of the Gospel disclose. The unlearned cannot have a deep acquaintance with what are called the external proofs of the truth of Christianity; and I only set a few of them before

you in an easy and popular form, that you might see how strong they are, and that you might in a slight degree, be prepared to answer the idle cavils of ignorant objectors; but the most unlettered, who knows nothing of these, and has the Gospel in his heart, is better armed in the cause of religious truth, than he who has the most profound knowledge of all other arguments in its favour, but possesses no experimental

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feeling and conviction of its power, within his own bosom.

Study that sacred book diligently, and your faith will continually increase; pray that you may understand it arigit, and God (whom no man sincerely seeks without finding) will impart to you all the information which is necessary for your comfort; you will comprehend it, you will admire it, you will love it, you will obey it, better and better as you advance; you will be fully persuaded (to use the words of a great writer) that it “has God for its author, eternal happiness for its subject, and truth, without any mixture of error, for its matter.” And

And may the study of it make us all “ wise unto salvation !” May it bring down upon us the blessing of God the Father, whose word it is, may it secure to us the salvation of God the Son, who sealed it with his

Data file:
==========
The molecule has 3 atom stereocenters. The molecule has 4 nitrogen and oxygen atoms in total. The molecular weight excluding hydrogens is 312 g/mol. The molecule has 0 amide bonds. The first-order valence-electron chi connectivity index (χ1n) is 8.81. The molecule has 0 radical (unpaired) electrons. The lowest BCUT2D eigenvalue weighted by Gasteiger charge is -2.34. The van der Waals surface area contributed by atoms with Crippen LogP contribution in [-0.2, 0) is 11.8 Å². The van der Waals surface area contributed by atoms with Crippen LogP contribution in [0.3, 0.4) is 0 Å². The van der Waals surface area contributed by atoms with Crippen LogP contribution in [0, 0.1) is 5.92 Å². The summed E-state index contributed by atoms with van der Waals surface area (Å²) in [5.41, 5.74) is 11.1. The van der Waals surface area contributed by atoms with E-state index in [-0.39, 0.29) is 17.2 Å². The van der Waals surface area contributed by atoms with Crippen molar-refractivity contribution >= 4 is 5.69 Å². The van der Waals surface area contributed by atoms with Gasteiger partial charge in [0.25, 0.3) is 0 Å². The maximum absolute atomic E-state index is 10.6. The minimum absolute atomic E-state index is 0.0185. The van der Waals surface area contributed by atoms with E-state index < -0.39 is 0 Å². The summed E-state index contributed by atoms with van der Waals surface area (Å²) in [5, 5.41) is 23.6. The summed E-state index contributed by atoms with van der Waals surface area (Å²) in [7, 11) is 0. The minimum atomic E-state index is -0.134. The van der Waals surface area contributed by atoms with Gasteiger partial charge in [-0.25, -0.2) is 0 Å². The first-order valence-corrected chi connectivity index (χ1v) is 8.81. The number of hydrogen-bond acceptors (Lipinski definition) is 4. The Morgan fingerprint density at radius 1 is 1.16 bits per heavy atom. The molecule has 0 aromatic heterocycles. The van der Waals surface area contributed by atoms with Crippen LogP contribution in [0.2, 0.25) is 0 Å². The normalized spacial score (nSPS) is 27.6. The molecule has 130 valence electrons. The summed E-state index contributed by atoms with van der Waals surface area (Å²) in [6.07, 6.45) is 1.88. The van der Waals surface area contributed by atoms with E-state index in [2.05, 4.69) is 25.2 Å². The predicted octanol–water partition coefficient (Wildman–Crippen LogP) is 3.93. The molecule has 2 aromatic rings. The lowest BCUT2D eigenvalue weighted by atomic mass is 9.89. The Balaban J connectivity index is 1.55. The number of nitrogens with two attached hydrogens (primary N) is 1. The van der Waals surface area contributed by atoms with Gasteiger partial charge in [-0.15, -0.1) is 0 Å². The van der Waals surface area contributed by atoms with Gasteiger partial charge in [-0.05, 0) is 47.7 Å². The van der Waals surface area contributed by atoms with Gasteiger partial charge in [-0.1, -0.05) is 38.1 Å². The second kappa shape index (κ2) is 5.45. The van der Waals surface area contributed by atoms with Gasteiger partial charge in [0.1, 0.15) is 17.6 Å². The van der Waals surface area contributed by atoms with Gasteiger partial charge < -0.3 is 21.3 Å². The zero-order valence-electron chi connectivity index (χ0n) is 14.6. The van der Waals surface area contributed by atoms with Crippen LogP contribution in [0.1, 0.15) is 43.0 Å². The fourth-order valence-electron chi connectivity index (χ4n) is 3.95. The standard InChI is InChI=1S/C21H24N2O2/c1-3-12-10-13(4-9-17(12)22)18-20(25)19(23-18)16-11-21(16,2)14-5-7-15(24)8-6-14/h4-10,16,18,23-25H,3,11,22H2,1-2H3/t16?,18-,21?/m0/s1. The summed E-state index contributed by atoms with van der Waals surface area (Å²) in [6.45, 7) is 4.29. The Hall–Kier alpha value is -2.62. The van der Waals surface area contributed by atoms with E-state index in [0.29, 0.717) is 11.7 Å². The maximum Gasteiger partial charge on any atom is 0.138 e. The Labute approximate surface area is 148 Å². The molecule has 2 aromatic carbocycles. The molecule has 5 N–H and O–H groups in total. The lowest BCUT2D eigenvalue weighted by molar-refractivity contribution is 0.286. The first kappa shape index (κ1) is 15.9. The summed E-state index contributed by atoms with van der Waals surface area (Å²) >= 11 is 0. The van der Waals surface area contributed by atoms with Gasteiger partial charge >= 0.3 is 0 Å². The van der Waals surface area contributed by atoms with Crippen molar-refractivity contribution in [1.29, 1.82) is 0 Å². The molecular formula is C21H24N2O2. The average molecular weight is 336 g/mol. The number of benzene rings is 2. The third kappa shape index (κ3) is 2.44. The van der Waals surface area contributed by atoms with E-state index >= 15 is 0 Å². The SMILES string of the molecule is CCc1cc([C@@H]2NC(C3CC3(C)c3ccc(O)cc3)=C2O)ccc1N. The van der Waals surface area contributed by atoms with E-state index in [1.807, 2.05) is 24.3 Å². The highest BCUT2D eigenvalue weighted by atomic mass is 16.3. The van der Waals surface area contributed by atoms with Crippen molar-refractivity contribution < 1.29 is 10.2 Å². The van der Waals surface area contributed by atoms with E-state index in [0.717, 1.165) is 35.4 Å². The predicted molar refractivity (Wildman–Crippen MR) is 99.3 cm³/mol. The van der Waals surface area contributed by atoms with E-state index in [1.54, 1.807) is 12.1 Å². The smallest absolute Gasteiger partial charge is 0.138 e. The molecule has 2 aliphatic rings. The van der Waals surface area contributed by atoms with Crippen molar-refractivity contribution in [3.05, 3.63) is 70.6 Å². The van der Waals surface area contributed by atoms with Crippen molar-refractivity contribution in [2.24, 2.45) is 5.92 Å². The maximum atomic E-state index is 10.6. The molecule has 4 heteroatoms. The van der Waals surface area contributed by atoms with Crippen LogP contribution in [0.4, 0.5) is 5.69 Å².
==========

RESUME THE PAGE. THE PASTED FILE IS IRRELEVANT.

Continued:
it open our hearts to the purifying operation of God the Holy Ghost, who will guide the devout and humble readers of it into all truth! And may it so direct us throughout our whole lives, that we may at last be permitted to behold the God whom it reveals to faith, and to enjoy the Heaven which it promises to the penitent and obedient Christian !

blood ; may

SERMON VII.

WATCH AND PRAY.

St. MATTHEW, XXVI. 40, 41. And he cometh unto the disciples, and findeth them asleep, and saith unto Peter; what, could ye not watch with me one hour ? Watch and pray,

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enter not into temptation, the spirit indeed is willing, but the flesh is weak.

I know not that there is any part of the Scriptures more interesting or instructive than that portion of the history of St. Peter, which records his fall. One example is often of moreavail than many precepts; and therefore, although we may lament over the weakness of so good a manas this zealous Apostle, yet, since it did actually occur, we cannot but be thankful that it has been recorded for our admonition. Nor can we fail to admire and praise the honesty and impartiality